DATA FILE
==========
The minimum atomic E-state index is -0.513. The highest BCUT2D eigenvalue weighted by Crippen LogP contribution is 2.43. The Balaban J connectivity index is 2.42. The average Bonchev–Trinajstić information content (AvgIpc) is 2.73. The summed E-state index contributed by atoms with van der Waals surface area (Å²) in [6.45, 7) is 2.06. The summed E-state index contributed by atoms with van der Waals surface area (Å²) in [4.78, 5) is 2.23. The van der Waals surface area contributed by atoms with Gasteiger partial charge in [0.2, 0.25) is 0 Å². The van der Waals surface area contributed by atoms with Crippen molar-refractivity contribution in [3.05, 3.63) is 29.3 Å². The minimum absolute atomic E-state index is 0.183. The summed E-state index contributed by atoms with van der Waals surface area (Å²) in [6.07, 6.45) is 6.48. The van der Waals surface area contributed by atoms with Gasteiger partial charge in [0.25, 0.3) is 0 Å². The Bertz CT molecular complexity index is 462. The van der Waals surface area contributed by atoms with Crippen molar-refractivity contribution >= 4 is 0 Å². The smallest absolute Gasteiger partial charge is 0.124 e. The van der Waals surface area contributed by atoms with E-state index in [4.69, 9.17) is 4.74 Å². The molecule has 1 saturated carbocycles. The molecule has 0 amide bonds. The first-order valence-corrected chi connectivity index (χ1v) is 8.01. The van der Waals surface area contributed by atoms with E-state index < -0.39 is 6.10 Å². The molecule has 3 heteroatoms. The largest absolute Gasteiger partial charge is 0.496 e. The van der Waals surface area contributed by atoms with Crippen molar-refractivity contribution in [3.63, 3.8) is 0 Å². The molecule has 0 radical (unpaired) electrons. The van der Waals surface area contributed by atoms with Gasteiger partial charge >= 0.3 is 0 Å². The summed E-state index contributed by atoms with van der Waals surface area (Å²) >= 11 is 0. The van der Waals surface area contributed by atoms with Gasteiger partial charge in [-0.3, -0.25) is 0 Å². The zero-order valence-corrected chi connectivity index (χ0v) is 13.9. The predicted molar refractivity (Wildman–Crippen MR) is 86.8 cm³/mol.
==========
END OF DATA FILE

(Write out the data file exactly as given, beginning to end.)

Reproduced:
The minimum atomic E-state index is -0.513. The highest BCUT2D eigenvalue weighted by Crippen LogP contribution is 2.43. The Balaban J connectivity index is 2.42. The average Bonchev–Trinajstić information content (AvgIpc) is 2.73. The summed E-state index contributed by atoms with van der Waals surface area (Å²) in [6.45, 7) is 2.06. The summed E-state index contributed by atoms with van der Waals surface area (Å²) in [4.78, 5) is 2.23. The van der Waals surface area contributed by atoms with Gasteiger partial charge in [0.2, 0.25) is 0 Å². The van der Waals surface area contributed by atoms with Crippen molar-refractivity contribution in [3.05, 3.63) is 29.3 Å². The minimum absolute atomic E-state index is 0.183. The summed E-state index contributed by atoms with van der Waals surface area (Å²) in [6.07, 6.45) is 6.48. The van der Waals surface area contributed by atoms with Gasteiger partial charge in [0.25, 0.3) is 0 Å². The Bertz CT molecular complexity index is 462. The van der Waals surface area contributed by atoms with Crippen molar-refractivity contribution >= 4 is 0 Å². The smallest absolute Gasteiger partial charge is 0.124 e. The van der Waals surface area contributed by atoms with E-state index in [4.69, 9.17) is 4.74 Å². The molecule has 1 saturated carbocycles. The molecule has 0 amide bonds. The first-order valence-corrected chi connectivity index (χ1v) is 8.01. The van der Waals surface area contributed by atoms with E-state index < -0.39 is 6.10 Å². The molecule has 3 heteroatoms. The largest absolute Gasteiger partial charge is 0.496 e. The van der Waals surface area contributed by atoms with Crippen molar-refractivity contribution in [3.63, 3.8) is 0 Å². The molecule has 0 radical (unpaired) electrons. The van der Waals surface area contributed by atoms with Gasteiger partial charge >= 0.3 is 0 Å². The summed E-state index contributed by atoms with van der Waals surface area (Å²) >= 11 is 0. The van der Waals surface area contributed by atoms with Gasteiger partial charge in [-0.3, -0.25) is 0 Å². The zero-order valence-corrected chi connectivity index (χ0v) is 13.9. The predicted molar refractivity (Wildman–Crippen MR) is 86.8 cm³/mol.